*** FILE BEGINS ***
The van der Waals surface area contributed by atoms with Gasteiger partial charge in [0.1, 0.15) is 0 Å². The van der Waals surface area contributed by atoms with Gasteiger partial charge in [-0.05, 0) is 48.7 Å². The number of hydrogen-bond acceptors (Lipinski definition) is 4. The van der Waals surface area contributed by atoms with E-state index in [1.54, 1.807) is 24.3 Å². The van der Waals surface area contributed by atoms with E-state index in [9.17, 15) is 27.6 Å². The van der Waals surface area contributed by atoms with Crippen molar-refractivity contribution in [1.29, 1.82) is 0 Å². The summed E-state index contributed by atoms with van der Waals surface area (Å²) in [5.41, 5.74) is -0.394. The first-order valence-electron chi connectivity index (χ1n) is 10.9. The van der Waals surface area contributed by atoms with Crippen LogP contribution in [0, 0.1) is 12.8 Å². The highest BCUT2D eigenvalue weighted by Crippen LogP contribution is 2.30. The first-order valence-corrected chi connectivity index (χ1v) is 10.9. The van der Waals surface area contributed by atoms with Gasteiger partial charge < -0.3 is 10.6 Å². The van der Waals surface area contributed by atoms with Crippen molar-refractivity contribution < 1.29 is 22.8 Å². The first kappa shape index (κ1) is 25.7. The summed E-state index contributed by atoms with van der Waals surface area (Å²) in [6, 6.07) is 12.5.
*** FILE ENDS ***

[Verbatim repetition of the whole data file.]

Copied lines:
The van der Waals surface area contributed by atoms with Gasteiger partial charge in [0.1, 0.15) is 0 Å². The van der Waals surface area contributed by atoms with Gasteiger partial charge in [-0.05, 0) is 48.7 Å². The number of hydrogen-bond acceptors (Lipinski definition) is 4. The van der Waals surface area contributed by atoms with E-state index in [1.54, 1.807) is 24.3 Å². The van der Waals surface area contributed by atoms with E-state index in [9.17, 15) is 27.6 Å². The van der Waals surface area contributed by atoms with Crippen molar-refractivity contribution in [1.29, 1.82) is 0 Å². The summed E-state index contributed by atoms with van der Waals surface area (Å²) in [5.41, 5.74) is -0.394. The first-order valence-electron chi connectivity index (χ1n) is 10.9. The van der Waals surface area contributed by atoms with Crippen LogP contribution in [0, 0.1) is 12.8 Å². The highest BCUT2D eigenvalue weighted by Crippen LogP contribution is 2.30. The first-order valence-corrected chi connectivity index (χ1v) is 10.9. The van der Waals surface area contributed by atoms with Gasteiger partial charge < -0.3 is 10.6 Å². The van der Waals surface area contributed by atoms with Crippen molar-refractivity contribution < 1.29 is 22.8 Å². The first kappa shape index (κ1) is 25.7. The summed E-state index contributed by atoms with van der Waals surface area (Å²) in [6, 6.07) is 12.5.